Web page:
The Natural History Museum launches the Big Nature Debate today to explore public concerns about biodiversity loss ahead of the Nagoya conference in October.
British people are worried about the drastic loss of native species, the effects of climate change on global wildlife and over-fishing, according to research commissioned by the Museum.
Yet 85% of those asked did not know that next month officials from 193 countries are meeting in Nagoya, Japan to take important decisions about the future of biodiversity.
These decisions could affect how we protect, manage and make use of the planet’s diversity of life for decades to come.
The outcomes will also rely on ordinary people to understand the issues and help build a more sustainable society. Without this there will be little chance of long-term success.
The Conference of the Parties of the Convention on Biological Diversity (COP10) in Nagoya, Japan, is on 18-29 October.
‘Very few people (12%) know there is an important meeting next month to take decisions about biodiversity,’ says Dr Robert Bloomfield, Director of the International Year of Biodiversity UK (IYB UK).
‘Only 13% of those surveyed could explain what biodiversity – the amazing variety of life on our planet – is, and how we benefit so much from it.
The Museum is launching the Big Nature Debate in the 2010 International Year of Biodiversity (IYB). Working with IYB partners the Royal Botanic Gardens, Kew and the Zoological Society London (ZSL), the Museum wants the debate to get the public talking about biodiversity issues ahead of the Nagoya conference.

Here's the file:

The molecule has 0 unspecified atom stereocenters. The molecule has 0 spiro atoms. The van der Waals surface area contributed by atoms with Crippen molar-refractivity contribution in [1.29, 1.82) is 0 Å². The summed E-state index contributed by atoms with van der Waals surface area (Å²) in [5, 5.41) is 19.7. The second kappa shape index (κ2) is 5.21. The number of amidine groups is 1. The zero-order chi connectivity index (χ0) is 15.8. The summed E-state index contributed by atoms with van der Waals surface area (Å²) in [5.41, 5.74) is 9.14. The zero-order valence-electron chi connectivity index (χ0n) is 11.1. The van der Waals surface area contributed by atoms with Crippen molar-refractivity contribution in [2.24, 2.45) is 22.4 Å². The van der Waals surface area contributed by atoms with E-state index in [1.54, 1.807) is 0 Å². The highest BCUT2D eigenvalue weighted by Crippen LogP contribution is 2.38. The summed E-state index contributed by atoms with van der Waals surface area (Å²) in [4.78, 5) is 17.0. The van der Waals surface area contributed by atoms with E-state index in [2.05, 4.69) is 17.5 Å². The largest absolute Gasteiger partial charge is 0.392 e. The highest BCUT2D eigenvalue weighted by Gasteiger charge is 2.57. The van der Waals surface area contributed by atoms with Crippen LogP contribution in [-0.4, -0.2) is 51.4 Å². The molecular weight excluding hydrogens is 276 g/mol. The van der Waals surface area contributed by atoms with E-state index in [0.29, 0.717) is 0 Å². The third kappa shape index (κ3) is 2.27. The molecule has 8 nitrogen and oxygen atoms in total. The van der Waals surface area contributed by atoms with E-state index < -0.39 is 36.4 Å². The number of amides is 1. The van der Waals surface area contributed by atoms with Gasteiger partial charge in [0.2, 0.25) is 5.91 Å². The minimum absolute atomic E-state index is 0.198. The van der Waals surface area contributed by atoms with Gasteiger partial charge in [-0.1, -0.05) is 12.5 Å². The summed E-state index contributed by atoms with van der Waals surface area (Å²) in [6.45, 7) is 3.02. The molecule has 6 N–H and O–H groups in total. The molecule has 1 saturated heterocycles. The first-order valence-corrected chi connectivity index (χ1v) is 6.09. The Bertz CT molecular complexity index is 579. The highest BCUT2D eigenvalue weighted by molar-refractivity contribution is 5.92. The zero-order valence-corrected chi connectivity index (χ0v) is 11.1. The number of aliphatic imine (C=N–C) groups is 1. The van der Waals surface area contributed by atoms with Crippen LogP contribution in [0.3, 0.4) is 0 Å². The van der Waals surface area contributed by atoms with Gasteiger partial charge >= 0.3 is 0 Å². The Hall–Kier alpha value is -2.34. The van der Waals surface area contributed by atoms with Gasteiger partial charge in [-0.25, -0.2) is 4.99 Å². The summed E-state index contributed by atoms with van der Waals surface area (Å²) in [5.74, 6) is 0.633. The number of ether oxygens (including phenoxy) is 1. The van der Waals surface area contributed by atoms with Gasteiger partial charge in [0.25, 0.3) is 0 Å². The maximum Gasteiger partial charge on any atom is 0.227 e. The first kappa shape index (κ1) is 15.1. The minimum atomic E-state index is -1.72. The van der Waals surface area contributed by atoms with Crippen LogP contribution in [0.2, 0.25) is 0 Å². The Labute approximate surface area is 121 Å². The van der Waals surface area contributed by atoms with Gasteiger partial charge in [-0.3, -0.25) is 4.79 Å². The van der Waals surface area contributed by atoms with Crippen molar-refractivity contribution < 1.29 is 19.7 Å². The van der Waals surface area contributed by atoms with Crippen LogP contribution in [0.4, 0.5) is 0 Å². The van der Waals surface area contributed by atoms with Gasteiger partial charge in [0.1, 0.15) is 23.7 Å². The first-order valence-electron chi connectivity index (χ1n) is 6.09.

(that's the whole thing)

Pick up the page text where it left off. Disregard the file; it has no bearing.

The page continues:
At www.nhm.ac.uk/bignaturedebate people will be able to quiz the experts, debate issues, get the latest biodiversity news and read thought-provoking blogs from biodiversity experts and other key thinkers.
There will also be a live streamed debate on 7 October 2010 where people can ask questions to a panel of scientists.
Nearly 500 species of plants, animals and fungi have been lost in England in the last 200 years. The Museum’s research found that 1 in 2 people in the UK are really worried about biodiversity loss, and 65% would like to know more about this and other issues such as over-fishing.
‘The rapid loss of biodiversity and natural systems will affect the lives of everyone in coming decades,’ says Bloomfield.
However, species loss is only one part of the problem, as Dr Bloomfield explains. 'The human race relies on the biodiversity of the natural world to maintain the healthy environment in which we all live.
'Biodiversity loss threatens the health, wealth and well-being of the world’s population and will have consequences for generations to come. It is crucial that we understand the scale of the issues and as a global society respond to them while we still can.
Bloomfield concludes, ‘With the Nagoya conference next month, The Big Nature Debate could not come at a more important time and we hope to capture the interest of as many people as possible.
'We want to get people talking about these issues and inspire them to make a difference.’